- Poster presentation
- Open Access
Left ventricular hemodynamic forces are altered in patients with dilated cardiomyopathy
© Eriksson et al; licensee BioMed Central Ltd. 2015
- Published: 3 February 2015
- Dilate Cardiomyopathy
- Hemodynamic Force
- Sphericity Index
- Adverse Cardiac Remodel
- Myocardium Initiate
Adverse cardiac remodeling is a key component of the failing heart. Increased diastolic wall stress plays a pivotal role in the development and progression of adverse cardiac remodeling. The forces generated by the left ventricular (LV) myocardium initiate blood flow, while the moving blood itself also exerts a force on the ventricular wall and heart valves. Abnormal hemodynamic forces may contribute to increased diastolic wall stress. We calculated LV hemodynamic forces from the moving blood, and hypothesized that these forces are mostly directed along the "mitral valve (MV) to apex axis" in the healthy LV, while the distribution is altered in myopathic LVs.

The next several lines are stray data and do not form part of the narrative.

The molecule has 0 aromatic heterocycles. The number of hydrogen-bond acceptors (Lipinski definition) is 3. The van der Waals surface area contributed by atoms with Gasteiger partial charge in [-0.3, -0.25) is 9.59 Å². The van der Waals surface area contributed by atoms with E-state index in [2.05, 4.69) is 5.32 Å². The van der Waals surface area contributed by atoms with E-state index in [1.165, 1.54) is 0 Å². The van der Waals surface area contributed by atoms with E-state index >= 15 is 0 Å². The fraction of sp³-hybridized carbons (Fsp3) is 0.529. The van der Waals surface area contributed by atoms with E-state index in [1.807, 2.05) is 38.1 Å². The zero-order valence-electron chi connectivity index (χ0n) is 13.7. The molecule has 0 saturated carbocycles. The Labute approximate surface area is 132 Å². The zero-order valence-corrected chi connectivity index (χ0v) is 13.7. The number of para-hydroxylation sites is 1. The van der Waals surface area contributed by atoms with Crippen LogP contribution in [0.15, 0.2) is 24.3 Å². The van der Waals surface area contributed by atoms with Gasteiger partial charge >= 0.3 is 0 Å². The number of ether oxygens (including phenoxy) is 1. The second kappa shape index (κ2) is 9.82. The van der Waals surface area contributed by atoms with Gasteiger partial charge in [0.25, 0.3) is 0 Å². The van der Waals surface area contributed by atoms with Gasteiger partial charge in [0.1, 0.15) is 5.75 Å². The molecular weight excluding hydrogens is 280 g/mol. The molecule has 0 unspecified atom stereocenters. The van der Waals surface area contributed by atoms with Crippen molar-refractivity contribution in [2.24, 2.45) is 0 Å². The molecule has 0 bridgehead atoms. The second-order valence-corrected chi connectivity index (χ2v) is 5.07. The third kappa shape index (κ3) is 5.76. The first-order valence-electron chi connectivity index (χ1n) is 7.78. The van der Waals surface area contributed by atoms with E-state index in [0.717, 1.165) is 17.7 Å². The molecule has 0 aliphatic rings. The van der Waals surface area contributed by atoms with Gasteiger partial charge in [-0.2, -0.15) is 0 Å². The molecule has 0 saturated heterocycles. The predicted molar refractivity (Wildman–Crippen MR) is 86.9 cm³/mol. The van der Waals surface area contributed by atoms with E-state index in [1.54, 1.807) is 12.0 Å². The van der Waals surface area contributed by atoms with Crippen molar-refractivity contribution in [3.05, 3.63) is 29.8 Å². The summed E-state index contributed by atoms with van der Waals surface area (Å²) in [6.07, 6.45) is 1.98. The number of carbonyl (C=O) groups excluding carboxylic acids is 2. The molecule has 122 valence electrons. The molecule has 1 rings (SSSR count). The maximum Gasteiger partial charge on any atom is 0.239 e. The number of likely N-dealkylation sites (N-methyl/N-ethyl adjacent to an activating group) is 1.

There was no significant difference in age (DCM: 49±14 years vs Healthy: 48±15, P=0.98) or heart rate (61±11bpm vs 67±10, P=0.22) between the groups, while LV ejection fraction (41±5% vs 61±3, P=0.00), LV end-diastolic volume (177±33ml vs 137±15, P=0.003) and LV sphericity index (0.75±0.12 vs 0.56±6, P<0.0003) was significantly different. The "SAx-max/LAx-max"ratio (figure 1) was significantly larger at both E- (0.53±0.18 vs 0.19±0.1, p<0.0001) and A-wave (0.52±0.24 vs 0.32±0.11, P<0.03) in the DCM group compared to normals. This implies that MV to apex directed flow-based forces in normal LVs are redirected towards the SAx direction in DCM LVs.
4D flow CMR data allow quantification of hemodynamic forces acting on the LV myocardium. The present data show that the distribution of hemodynamic forces is altered in LVs of DCM patients compared to LVs of healthy subjects.
This study was funded by the Swedish Heart-Lung foundation, the Swedish Research Council and the European Research Council.
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